How CEPI Youth Spent their Summer Vacation, Part 2: The Teva Pharmaceuticals Internship Program

The 2016 cohort of the Teva Pharmaceuticals Internship program pose with Teva employees and hold certificates of completion for completing their summer internship

As the summer winds down to a close, it’s back to school season here in Philadelphia as students make their way back into the classrooms. For the students in CEPI’s youth programs, summer was a busy time full of networking, career building, and learning outside the classroom. Yesterday, we focused on the Karabots Junior Fellows Program. Today we feature the highlights of the students in the Teva Pharmaceuticals Internship Program.

In July CEPI welcomed the newest cohort of Teva interns with an intensive four-day-a-week, four-week summer program. During the entire month, they took part in activities related to issues connected to violence, forensics, and healthcare. CEPI also welcomed Matilda David and Miriam Iken, two students participating in the University of Pennsylvania’s Bridging the Gaps Program, who helped us carry out our programming.

During Week 1, we introduced our new Teva interns to the College of Physicians of Philadelphia as well as each other. Highlights from their first week included tours of the Mütter Museum and the Historical Medical Library; meeting with a Teva alum who shared her experiences in the program; and a series of games, team-building exercises, and CEPI’s home-grown room escape activity: “Dr. Mütter’s Secret Specimen.”

Week 2 brought a focus at the historical, social, and cultural factors that lead to violence. Michael Nairn, a professor of Urban Studies at the University of Pennsylvania led the interns through a history of race relations in Philadelphia and the evolution of the city’s neighborhoods. Barb Fox discussed the upcoming June 5th Memorial (memorializing the victims of a fatal building collapse at 22nd and Market on June 5, 2013). Jon Goff, who currently serves as the College of Physicians of Philadelphia’s Advancement Information Manager, shared his experience serving in the Peace Corps. Other topics and activities included a discussion of intimate partner violence and a trip to the Karabots Pediatric Care Center of the Children’s Hospital of Philadelphia to meet with a panel of medical professionals.

During Week 3, the focus shifted toward forensic science. The fellows met with forensic experts and took place in a series of hands-on activities to strengthen their deductive and investigative powers. Crime scene expert Gladys “GG” Siebert walked them through a real-life (simulated) crime scene in the Benjamin Rush Medicinal Plant Garden; they took part in blood spatter analysis with Drexel Biology professor Susan Gurney.  Forensic expert Kimberlee Moran taught them how to take and examine fingerprints, and Mütter Museum Director (and formerly an F.B.I.-trained police investigator) Robert Hicks addressed the challenges of analyzing eyewitness testimony. Dr. Hicks literally threw himself into the role and was the victim of a simulated attack (similar to one he did with the Karabots Junior Fellows this past spring) and had the students attempt to recreate the event and identify the assailant. They also traveled to Drexel University’s Center City Physical Therapy Lab to learn about the physical impact of violence and how injury victims recover. They also studied topics related to family therapy and violence prevention.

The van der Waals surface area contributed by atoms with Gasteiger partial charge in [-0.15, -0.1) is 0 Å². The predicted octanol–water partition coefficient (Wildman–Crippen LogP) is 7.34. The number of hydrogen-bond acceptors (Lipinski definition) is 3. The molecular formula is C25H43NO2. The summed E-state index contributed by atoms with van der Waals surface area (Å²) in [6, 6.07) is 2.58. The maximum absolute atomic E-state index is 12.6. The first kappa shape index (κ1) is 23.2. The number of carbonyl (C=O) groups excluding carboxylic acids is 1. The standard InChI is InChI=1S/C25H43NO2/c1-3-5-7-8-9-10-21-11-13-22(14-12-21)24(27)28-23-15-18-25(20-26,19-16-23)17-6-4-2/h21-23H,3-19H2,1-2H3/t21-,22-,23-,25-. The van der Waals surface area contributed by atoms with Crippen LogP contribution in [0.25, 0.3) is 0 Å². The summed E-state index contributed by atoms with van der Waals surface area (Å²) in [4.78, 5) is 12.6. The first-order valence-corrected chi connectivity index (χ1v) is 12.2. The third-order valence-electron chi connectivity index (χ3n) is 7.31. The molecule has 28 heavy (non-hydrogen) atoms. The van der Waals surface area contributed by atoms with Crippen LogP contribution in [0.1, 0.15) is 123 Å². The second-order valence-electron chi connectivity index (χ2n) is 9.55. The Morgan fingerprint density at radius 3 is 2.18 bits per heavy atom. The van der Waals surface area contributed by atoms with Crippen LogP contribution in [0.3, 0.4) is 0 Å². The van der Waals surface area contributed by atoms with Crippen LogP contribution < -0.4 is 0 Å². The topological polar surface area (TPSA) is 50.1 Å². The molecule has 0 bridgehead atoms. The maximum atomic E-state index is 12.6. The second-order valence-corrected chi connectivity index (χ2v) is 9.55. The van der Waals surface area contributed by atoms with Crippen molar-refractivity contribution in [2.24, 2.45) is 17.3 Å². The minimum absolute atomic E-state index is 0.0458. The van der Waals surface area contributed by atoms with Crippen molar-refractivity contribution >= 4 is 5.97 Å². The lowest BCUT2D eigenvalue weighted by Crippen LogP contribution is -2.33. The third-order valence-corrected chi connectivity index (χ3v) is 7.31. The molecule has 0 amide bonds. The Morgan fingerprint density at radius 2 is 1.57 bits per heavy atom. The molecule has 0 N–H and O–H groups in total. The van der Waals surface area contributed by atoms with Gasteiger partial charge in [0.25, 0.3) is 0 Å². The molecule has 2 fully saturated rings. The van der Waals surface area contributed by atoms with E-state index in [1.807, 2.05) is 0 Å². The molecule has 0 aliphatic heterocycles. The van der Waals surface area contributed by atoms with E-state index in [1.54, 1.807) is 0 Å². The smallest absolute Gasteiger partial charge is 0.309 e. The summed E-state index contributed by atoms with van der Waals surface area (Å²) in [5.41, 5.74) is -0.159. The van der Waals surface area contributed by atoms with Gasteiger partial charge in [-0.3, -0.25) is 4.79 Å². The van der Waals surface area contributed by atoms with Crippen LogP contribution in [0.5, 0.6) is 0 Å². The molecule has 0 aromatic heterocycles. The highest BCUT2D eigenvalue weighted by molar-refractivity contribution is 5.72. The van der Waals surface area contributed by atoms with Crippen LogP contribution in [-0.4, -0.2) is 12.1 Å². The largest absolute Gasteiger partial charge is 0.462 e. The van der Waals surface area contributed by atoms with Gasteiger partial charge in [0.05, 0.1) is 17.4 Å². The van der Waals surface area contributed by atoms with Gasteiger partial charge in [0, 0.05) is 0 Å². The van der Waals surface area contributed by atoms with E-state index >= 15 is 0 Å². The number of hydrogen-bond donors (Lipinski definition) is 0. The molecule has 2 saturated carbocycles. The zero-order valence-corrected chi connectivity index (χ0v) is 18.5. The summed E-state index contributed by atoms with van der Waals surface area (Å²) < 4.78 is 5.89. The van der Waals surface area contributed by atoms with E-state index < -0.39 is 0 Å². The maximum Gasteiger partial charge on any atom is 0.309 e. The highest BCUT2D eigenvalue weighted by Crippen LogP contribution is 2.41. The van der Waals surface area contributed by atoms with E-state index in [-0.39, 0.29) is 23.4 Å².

Students in the Teva Pharmaceuticals Internship program practice taking vitals on a medical dummy at the Drexel University Physical Therapy Labs

The fourth and final week focused on coping and community action, and the interns explored ways to face violence in their communities. They met with Tieshka Smith, creator of #RacismisaSickness, a multi-medium exhibit addressing the impact of police violence. They journeyed to Eastern State Penitentiary to discuss the impact of prisons in America (and see the site’s new exhibit on the subject: Prisons Today: Questions in the Age of Mass Incarceration) They also expanded their cultural horizons as they met with Teva alums Binta and Adunia who shared their experiences living and growing up in Africa. Finally, they made preparations for their future by meeting with STEM-related professionals from internship benefactor Teva Pharmaceutical Industries, Ltd. They also helped develop a toolkit for coping with and combating violence in their communities (the toolkit is scheduled to debut as part of the second annual Pennsylvania Teen Health Week, January 9-13, 2017).

We have a wide array of activities lined up for both of our youth programs, so be sure to check back here to see what the upcoming school year has in store for the healthcare professionals and community leaders of the future!

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